The private-equity group Electra has repelled an attack by the activist investor Ed Bramson, who wants to join the company’s board and launch a review of its strategy.
Mr Bramson, who is best-known for leading a boardroom coup at F&C Asset Management, has built a 19 per cent stake in Electra over the past few months through his Sherborne Investors vehicle but until now has remained tight-lipped about his plans.
However, Electra’s chairman, Roger Yates, yesterday revealed that he and a non-executive director, Geoffrey Cullinan, have met with Mr Bramson, who had requested that he and two other unnamed people join Electra’s board. Mr Bramson said he also wanted to lead a review of Electra’s strategy – as he did at F&C in 2010, before going on to remove key directors and eventually selling the fund manager to Canada’s Bank of Montreal in May.
Electra, which is being advised by Goldman Sachs and JP Morgan, said: “The board of Electra has carefully considered Mr Bramson’s request and has decided to reject it. [The board] actively keeps the company’s strategy under regular review and is of the opinion the current strategy has delivered consistently superior long-term returns for all shareholders and sees no reason to deviate from this successful strategy.”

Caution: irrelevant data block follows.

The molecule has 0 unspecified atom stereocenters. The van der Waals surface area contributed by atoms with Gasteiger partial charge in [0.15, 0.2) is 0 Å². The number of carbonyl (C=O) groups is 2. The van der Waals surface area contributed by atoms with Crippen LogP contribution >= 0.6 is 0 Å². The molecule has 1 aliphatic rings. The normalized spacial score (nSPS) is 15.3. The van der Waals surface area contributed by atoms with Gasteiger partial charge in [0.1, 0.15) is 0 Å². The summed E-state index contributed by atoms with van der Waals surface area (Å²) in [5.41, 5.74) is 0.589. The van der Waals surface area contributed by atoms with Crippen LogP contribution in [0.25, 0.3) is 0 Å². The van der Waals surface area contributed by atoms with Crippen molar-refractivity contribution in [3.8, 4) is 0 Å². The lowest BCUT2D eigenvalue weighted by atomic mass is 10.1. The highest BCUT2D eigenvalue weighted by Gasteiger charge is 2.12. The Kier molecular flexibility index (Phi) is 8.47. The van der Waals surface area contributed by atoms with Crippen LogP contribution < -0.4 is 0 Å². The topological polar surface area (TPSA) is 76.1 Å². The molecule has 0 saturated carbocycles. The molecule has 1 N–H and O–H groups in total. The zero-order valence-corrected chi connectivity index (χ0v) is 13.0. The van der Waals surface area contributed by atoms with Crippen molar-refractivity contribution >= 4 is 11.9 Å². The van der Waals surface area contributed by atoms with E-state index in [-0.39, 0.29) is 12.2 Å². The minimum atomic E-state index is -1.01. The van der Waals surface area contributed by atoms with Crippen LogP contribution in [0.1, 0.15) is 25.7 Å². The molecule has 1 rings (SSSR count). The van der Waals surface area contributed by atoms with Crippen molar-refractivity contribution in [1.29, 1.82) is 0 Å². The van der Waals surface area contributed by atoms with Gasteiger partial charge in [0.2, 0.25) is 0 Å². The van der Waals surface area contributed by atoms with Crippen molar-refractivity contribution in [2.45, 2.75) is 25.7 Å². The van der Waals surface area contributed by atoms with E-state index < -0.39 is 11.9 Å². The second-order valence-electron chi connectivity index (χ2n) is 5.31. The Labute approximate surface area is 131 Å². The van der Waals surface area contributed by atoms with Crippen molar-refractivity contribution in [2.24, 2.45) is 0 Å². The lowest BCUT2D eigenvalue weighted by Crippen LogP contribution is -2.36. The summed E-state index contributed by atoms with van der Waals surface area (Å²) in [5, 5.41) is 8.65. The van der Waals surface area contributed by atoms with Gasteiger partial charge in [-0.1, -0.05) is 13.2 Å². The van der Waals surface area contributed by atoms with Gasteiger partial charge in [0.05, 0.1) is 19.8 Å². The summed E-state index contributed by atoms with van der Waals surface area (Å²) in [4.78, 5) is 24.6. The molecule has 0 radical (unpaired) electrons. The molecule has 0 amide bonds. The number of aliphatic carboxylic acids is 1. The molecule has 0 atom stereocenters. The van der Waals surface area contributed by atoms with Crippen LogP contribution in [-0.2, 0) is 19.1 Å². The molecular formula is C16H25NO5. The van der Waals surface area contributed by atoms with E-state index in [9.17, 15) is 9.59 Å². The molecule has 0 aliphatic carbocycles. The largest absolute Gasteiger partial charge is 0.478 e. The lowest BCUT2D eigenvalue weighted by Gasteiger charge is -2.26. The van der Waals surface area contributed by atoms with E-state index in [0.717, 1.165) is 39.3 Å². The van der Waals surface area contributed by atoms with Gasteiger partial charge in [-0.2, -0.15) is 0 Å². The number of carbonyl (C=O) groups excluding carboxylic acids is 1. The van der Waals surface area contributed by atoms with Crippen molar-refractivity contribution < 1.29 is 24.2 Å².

As well as overhauling F&C, Mr Bramson built a 5 per cent stake in the private-equity giant 3i before banking a 38 per cent profit last year.
At the time, 3i’s chief executive, Simon Borrows, said the corporate raider had been a “complete mystery”. He added: “I found it hard to understand what it was all about because we’d already started our turnaround programme before Sherborne invested. It was a distraction in some ways because we’d get asked about him by our LPs [investors] but it didn’t affect our strategy.”
This time around, Mr Bramson looks likely to have his work cut out, with analysts at Liberum describing Electra’s management team as “one of the highest regarded in the sector”, having delivered a total shareholder return of 268 per cent over the past 10 years.
Max King, at one of Electra’s largest shareholders, Investec Asset Management, said: “We are wholly supportive of the board’s decision to turn down these requests. We do not believe that the directors proposed by Mr Bramson would do more than represent his own interests.
“We see no need for a ‘strategic review’ other than the ongoing strategic review of the business which it is the duty of the board to continue at every board meeting.
“Mr Bramson’s request implies some unspecified change of direction, the need for which is far from apparent. Any change is more likely to be for the worse than the better.”